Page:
Bobby Lennox was born in Quay Street, Saltcoats, on 30 August 1943 and enjoyed a colourful and happy childhood by the sea and, during his free time, there was always a ball at his feet. His father was a bookmaker with a love of football and regularly took Bobby to Junior matches and to see his beloved Celtic play. Bobby attended St Mary’s School in Saltcoats and then moved on to St Michael’s college in Irvine. Bobby enjoyed a long and happy footballing history, through boys teams, amateur, junior, senior and international level in Scotland, and even an American adventure. Here’s Bobby’s story of his lifelong love of the game.
Bobby never played for his primary school football team after being put off by being left behind by bigger boys on the team when he was 8 years old. A few years later, one Saturday morning, Bobby went to Auchenharvie Park to watch friends play in a match between St John’s and Saltcoats Scouts. Bobby was asked to play for the Scouts, who were a man short. Frank Quinn, who ran St John’s, asked Bobby to join their team and he soon also joined the St Michael’s school team and began his football journey. Bobby refused to let his father watch him play, but he would hide and watch from a distance.
Amateurs and Juniors
In his mid teens, Bobby played for a team called Star of the Sea, a team that his brothers and cousins played for. From Star of the Sea, he moved to an Ayrshire amateur team, and the scouts began to show interest. Bobby made his move in to junior football with Ardeer Recreational, a team run by ICI. While playing for Ardeer several professional clubs were taking an interest in Bobby. He had a trial for Blackpool and for Chelsea. Motherwell, St Mirren and Falkirk Morton were interested and Bobby was almost tempted by Kilmarnock.
Start with Celtic
One Saturday afternoon in 1961, on his way off the pitch after a 4-1 defeat by Shettleston, Joe Connors, Celtic’s chief scout approached Bobby to sign for Celtic. Bobby knew that this was the right team for him and signed his provisional papers soon after. In early September 1961, Bobby and his dad went up to Glasgow and were delighted to meet Jimmy McGrory, the Celtic manager. Bobby started training at Celtic Park and in September 1961, made his debut for the reserve team, when they beat Falkirk 2-0 in front of a couple of thousand fans, a crowd such as Bobby had never played for before. In March 1962, Bobby travelled to Glasgow to meet the reserve team for a bite to eat before their match, only to be told he was to play with the first team instead that day. He would play at Celtic Park against Dundee that afternoon. Bobby was called to go full time at the start of the 62-63 season and could apply himself fully to football, and he more regularly appeared in the first team.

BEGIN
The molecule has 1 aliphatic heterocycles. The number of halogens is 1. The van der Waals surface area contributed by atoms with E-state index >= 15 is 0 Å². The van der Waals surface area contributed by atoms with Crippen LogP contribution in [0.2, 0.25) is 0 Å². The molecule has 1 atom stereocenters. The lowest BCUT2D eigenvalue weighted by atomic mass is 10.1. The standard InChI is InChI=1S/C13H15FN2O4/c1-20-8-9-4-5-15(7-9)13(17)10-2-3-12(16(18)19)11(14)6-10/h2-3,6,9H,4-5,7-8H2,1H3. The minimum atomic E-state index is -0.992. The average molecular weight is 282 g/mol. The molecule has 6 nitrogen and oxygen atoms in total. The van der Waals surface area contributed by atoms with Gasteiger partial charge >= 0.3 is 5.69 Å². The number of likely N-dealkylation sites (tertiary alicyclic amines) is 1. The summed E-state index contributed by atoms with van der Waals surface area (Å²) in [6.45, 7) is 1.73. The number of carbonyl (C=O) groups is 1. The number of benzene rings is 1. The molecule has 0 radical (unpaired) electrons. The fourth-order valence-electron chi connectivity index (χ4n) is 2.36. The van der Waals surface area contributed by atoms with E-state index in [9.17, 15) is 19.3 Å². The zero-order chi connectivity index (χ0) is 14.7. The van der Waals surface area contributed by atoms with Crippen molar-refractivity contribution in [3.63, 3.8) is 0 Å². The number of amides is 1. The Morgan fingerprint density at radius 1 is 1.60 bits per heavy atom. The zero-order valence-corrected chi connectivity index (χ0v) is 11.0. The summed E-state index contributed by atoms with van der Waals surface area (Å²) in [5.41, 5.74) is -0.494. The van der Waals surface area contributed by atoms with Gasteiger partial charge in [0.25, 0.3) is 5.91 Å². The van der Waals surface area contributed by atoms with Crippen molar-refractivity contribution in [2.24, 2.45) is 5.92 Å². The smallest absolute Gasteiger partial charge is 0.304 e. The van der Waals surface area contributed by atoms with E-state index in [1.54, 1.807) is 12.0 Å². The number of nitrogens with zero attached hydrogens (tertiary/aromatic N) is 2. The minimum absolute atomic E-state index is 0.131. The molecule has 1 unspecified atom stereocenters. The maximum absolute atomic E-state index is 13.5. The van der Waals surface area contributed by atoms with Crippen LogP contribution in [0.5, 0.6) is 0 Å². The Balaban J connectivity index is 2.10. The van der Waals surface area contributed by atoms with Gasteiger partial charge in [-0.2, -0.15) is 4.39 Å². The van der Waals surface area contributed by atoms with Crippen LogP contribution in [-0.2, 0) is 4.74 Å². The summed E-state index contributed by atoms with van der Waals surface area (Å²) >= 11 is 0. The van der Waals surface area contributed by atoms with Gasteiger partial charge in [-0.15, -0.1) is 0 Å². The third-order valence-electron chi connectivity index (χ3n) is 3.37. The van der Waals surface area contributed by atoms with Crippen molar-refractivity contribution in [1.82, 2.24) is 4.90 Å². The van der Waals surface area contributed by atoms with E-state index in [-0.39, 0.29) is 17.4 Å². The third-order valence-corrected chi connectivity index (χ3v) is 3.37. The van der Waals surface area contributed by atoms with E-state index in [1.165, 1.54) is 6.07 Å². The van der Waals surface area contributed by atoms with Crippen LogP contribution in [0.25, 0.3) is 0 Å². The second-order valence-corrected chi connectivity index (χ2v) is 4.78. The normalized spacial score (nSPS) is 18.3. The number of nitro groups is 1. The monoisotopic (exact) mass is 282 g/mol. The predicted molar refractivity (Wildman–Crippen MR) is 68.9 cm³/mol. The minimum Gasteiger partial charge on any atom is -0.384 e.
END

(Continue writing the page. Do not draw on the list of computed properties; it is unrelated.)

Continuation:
Bobby was part of the famous Lisbon Lions Celtic Team that won the European Cup in 1967 in Lisbon, where they defeated Inter Milan. The Celtic Team arrived at the National Stadium about 50 minutes before kick off. They changed and came out of the tunnel to a huge roar from the crowd and the game began. The first goal went to Inter, after a penalty. But Celtic were the faster, better team on the day, and Inter were complacent. Celtic Equalised at 63 minutes and scored again five minutes from time and Bobby thought the Italian team looked really tired then, and had nothing left to offer. He was right, and it was Celtic’s victory. The final whistle went and hundreds of people swarmed on to the park from the terraces, making the on pitch celebrations short, as the players ran for the tunnel. The winners medals were distributed to the team as they celebrated later that day in a restaurant in Lisbon as the players had exited the pitch before they could be presented with them. The team arrived at Abbotsinch Airport on the afternoon of 26 May and people cheered on every corner from there to Celtic Park and the ground was mobbed. They paraded around the park on the back of a lorry accompanied by a marching band and by roars and cheers from their stadium full of fans.
By the 1975/76 season Bobby was the last of the Lisbon Lions playing for Celtic, but he played almost every match that season. When he broke his leg in late 1976, he was written off by the media as finished in football but he trained and rested and got back in the game. Bobby got the opportunity to go to America to play for the Houston Hurricane in 1978 His Debut for the Hurricane was against the Los Angeles Aztecs and the Hurricane won after extra time and a shootout. The team were so new that they didn’t have a set of strips and were fined for playing in their training gear. The team played 15 home and 15 away games that season and Bobby’s family enjoyed their time in Texas while Bobby played his one season there. On his return, he was surprised to be asked to return to Celtic for a short spell, playing his last Celtic match in 1980, before taking the position of coach for Celtic’s reserve team for a time. Bobby still lives in Saltcoats and remains an avid follower of Celtic and of junior football in the area.